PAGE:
“However, the truth as I know it in my most honest moments is: If I go on disability, I will spend the rest of my life watching television and gaining weight. I’m unlikely to get out and meet with new clients and make new friends. And I would slowly but inexorably come to hate myself,” she added.
Liz is in a distinct minority, however. Seventy-five percent of dialysis patients in the United States have quit working. Some of them are plainly unable to work because of the fatigue, malnutrition, and recurrent infections that often accompany dialysis.
Clearly, going on disability is the right thing for many people with declining health. Is it right for you? If you are asking yourself that, consider the following questions:
Can you afford to be out of work for a year? To claim social security disability benefits, most people have to be out of work for a year or close to a year. Unfortunately, most private, short-term disability policies do not fill in this gap. Read the fine print, and you may have to be out of work for six months before making a claim on a private policy.
What will you do with your time? Some people have a rich and rewarding set of hobbies and/or volunteer commitments that they can throw themselves into. That kind of activity keeps your sense of purpose going strong, and you may not need a job. At the same time, volunteering often requires attending committee meetings. Stay safe during these events by using the KVA Plan. You may want to recommend adoption of the KVA Plan to the non-profit organizations that you belong to.
Do you enjoy your work, and are you likely to miss it? Sure, there are days when it’s really aggravating, but work gives people something to get out of bed for in the morning. If you can still work and your work brings you more joy than pain, it’s probably a good idea to stay in the job force.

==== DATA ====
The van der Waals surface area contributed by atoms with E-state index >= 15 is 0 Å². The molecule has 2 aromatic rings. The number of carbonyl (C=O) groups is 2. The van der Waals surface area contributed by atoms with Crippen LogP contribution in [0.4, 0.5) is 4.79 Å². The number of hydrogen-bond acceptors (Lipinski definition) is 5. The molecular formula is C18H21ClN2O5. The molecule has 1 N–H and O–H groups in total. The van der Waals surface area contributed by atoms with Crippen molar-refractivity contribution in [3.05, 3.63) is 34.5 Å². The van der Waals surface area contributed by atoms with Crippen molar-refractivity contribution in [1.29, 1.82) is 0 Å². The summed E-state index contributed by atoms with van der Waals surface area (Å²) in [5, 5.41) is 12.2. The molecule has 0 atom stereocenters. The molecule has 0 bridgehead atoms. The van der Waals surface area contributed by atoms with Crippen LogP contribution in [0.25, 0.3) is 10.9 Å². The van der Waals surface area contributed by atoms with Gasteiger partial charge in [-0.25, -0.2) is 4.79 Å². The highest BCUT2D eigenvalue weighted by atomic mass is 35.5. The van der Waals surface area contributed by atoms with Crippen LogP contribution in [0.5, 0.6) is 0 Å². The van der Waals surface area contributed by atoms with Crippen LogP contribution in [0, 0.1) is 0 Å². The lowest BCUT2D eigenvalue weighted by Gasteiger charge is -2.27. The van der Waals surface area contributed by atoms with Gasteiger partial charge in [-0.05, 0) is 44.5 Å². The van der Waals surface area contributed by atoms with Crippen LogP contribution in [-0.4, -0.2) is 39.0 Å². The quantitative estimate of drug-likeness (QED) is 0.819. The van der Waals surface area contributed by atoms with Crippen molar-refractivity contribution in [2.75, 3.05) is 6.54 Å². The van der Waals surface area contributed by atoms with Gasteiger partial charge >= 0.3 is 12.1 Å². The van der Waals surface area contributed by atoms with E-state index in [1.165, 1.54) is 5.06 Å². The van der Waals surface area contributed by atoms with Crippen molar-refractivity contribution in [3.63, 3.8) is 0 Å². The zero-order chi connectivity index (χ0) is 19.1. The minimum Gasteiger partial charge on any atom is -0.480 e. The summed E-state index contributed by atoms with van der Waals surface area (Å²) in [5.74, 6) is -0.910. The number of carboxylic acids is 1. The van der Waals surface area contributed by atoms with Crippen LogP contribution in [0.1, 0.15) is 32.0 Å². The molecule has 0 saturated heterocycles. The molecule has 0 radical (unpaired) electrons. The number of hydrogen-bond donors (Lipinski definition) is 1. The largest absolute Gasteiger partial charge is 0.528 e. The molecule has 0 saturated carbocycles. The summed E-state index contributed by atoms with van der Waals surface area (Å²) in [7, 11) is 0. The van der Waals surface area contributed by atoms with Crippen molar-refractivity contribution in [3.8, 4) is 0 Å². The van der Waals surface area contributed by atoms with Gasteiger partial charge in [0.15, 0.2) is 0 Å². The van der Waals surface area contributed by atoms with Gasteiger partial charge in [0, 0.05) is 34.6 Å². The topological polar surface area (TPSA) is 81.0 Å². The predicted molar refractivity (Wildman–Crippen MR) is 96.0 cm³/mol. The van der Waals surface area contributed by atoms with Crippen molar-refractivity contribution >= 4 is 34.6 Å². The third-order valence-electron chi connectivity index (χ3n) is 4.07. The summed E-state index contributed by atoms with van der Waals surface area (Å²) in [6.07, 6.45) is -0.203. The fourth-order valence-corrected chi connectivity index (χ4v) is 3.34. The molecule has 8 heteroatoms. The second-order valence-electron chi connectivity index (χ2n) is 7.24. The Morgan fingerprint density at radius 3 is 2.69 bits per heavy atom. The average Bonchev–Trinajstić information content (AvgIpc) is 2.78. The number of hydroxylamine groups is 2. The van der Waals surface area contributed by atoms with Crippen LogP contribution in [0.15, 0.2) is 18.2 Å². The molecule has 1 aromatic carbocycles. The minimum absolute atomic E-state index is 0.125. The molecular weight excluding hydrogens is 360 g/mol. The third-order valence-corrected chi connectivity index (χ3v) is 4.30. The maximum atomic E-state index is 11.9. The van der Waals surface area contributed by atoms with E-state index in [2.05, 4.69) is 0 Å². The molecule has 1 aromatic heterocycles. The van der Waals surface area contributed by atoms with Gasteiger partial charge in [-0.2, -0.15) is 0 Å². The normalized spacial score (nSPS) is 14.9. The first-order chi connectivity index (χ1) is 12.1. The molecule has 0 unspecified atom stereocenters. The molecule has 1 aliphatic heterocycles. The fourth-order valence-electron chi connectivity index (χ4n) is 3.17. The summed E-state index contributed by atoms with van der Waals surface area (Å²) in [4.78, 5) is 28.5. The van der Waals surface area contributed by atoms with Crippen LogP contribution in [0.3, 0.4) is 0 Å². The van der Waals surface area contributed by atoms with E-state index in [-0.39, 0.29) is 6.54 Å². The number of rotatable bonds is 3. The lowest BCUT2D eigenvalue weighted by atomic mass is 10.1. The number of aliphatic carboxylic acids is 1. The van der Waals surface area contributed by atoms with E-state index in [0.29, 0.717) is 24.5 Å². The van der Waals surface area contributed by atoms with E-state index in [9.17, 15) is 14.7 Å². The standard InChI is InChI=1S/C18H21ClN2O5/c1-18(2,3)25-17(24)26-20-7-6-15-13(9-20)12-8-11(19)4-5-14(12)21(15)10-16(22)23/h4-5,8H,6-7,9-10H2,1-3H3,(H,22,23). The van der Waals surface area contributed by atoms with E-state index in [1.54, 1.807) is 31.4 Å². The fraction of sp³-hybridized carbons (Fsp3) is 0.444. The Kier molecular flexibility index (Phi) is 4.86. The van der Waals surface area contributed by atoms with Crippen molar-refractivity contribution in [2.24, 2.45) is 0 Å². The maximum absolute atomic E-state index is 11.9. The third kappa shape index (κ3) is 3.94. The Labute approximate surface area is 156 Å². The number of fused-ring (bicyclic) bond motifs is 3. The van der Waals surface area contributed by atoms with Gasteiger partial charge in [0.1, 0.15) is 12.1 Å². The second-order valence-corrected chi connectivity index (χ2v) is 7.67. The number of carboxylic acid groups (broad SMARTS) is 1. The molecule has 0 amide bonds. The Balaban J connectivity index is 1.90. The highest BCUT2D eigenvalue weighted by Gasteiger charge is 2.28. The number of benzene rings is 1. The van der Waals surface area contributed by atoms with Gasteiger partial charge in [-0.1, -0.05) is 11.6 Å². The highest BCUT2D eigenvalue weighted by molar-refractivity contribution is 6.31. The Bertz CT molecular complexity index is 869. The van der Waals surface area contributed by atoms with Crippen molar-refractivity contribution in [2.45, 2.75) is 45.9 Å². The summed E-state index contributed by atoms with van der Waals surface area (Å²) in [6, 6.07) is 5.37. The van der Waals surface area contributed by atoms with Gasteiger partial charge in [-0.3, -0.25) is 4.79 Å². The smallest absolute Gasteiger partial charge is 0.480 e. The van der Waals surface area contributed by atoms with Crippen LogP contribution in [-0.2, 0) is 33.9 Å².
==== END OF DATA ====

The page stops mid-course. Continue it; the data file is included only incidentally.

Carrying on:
Should you enroll in the “Ticket to Work” Program?
Liz’s social worker implied that she was not really making any money as a freelance graphic designer, then recommended Liz for the “Ticket to work” program.
“Ticket to work” teaches basic job skills like resume writing and not to be late to your interview. The advice you get in these programs is both very basic and dated.
If your resume is organized chronologically backwards with your most recent job at the top, you probably don’t need “Ticket to Work.” Liz, for instance, was already designing Linkedin profiles for her clients. There’s a good chance she already knew more about designing resumes and job searching than the person teaching the “Ticket to work” classes.
That said, if you have a very scanty work history and trouble writing a resume, you might benefit from the Ticket to Work program.
In conclusion, there are many good reasons for people with chronic illness to claim their disability benefits, and many reasons to defer them. Consider your overall ability to keep working. Weigh that against the benefits of having a steady, if small, income that allows you to focus on your health.